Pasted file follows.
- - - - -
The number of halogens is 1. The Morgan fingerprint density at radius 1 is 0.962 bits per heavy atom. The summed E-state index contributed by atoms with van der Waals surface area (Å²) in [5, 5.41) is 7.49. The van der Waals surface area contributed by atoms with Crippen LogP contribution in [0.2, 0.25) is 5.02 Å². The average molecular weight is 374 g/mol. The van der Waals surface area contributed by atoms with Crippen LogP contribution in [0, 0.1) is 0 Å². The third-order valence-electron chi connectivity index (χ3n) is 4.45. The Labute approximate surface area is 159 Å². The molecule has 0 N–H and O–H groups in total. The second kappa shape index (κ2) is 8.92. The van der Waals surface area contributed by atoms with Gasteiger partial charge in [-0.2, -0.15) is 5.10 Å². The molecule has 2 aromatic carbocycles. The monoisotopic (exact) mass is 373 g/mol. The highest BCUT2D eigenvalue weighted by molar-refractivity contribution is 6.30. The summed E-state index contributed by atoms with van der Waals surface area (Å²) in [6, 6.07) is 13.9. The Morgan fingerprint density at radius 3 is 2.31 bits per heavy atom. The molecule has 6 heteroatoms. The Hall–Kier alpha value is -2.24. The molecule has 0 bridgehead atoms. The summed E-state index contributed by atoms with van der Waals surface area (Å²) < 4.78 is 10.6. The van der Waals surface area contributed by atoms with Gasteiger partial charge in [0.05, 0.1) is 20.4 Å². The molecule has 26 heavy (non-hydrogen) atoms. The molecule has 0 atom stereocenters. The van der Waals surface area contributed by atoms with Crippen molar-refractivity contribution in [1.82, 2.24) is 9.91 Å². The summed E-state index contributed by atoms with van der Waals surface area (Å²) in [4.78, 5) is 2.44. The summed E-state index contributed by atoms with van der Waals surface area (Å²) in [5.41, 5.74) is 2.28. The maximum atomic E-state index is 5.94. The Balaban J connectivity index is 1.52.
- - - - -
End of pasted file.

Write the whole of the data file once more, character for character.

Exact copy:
The number of halogens is 1. The Morgan fingerprint density at radius 1 is 0.962 bits per heavy atom. The summed E-state index contributed by atoms with van der Waals surface area (Å²) in [5, 5.41) is 7.49. The van der Waals surface area contributed by atoms with Crippen LogP contribution in [0.2, 0.25) is 5.02 Å². The average molecular weight is 374 g/mol. The van der Waals surface area contributed by atoms with Crippen LogP contribution in [0, 0.1) is 0 Å². The third-order valence-electron chi connectivity index (χ3n) is 4.45. The Labute approximate surface area is 159 Å². The molecule has 0 N–H and O–H groups in total. The second kappa shape index (κ2) is 8.92. The van der Waals surface area contributed by atoms with Gasteiger partial charge in [-0.2, -0.15) is 5.10 Å². The molecule has 2 aromatic carbocycles. The monoisotopic (exact) mass is 373 g/mol. The highest BCUT2D eigenvalue weighted by molar-refractivity contribution is 6.30. The summed E-state index contributed by atoms with van der Waals surface area (Å²) in [6, 6.07) is 13.9. The Morgan fingerprint density at radius 3 is 2.31 bits per heavy atom. The molecule has 6 heteroatoms. The Hall–Kier alpha value is -2.24. The molecule has 0 bridgehead atoms. The summed E-state index contributed by atoms with van der Waals surface area (Å²) < 4.78 is 10.6. The van der Waals surface area contributed by atoms with Gasteiger partial charge in [0.05, 0.1) is 20.4 Å². The molecule has 26 heavy (non-hydrogen) atoms. The molecule has 0 atom stereocenters. The van der Waals surface area contributed by atoms with Crippen molar-refractivity contribution in [1.82, 2.24) is 9.91 Å². The summed E-state index contributed by atoms with van der Waals surface area (Å²) in [4.78, 5) is 2.44. The summed E-state index contributed by atoms with van der Waals surface area (Å²) in [5.41, 5.74) is 2.28. The maximum atomic E-state index is 5.94. The Balaban J connectivity index is 1.52.